Physical Science II
Physical Science II SCI 3120
Popular in Course
TPSYCH 409 A
verified elite notetaker
Popular in Science
Mrs. Clemens Smitham
verified elite notetaker
This 4 page Class Notes was uploaded by Mrs. Clemens Smitham on Monday October 5, 2015. The Class Notes belongs to SCI 3120 at Clayton State University taught by Harold Banke in Fall. Since its upload, it has received 33 views. For similar materials see /class/219550/sci-3120-clayton-state-university in Science at Clayton State University.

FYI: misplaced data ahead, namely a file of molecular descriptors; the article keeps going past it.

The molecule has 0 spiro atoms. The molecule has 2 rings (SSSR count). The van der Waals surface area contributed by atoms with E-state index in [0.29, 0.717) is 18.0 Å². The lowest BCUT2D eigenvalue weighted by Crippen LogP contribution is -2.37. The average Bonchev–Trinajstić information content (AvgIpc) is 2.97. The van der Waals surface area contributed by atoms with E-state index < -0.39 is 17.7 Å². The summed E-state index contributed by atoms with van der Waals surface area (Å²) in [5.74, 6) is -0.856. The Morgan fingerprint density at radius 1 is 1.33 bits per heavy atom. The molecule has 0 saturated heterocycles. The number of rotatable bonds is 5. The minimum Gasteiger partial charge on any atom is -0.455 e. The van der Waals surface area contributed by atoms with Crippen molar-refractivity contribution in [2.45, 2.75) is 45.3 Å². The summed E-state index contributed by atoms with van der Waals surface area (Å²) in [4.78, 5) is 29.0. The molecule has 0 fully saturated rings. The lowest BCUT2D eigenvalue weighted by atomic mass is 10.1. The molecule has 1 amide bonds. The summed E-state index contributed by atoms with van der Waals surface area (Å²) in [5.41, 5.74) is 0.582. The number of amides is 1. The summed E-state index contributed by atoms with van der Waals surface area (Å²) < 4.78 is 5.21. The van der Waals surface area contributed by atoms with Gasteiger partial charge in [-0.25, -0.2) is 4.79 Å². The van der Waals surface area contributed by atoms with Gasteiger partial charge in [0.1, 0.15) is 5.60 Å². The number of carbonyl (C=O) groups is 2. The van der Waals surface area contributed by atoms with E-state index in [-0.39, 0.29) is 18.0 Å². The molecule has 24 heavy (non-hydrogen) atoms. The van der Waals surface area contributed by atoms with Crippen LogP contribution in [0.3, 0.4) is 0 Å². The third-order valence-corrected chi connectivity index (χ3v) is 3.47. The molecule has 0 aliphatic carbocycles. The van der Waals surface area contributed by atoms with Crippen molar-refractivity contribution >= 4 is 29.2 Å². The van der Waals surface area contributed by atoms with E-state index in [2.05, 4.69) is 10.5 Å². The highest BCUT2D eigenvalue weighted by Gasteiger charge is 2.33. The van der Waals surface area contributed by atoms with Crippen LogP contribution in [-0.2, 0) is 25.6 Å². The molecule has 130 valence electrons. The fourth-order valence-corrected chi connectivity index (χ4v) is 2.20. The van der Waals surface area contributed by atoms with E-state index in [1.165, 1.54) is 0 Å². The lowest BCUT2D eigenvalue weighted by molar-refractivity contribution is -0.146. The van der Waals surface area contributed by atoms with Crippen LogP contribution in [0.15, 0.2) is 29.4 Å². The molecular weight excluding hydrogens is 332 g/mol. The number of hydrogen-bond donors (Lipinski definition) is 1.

Reviews for Physical Science II
Report this Material
What is Karma?
Karma is the currency of StudySoup.
You can buy or earn more Karma at anytime and redeem it for class notes, study guides, flashcards, and more!
Date Created: 10/05/15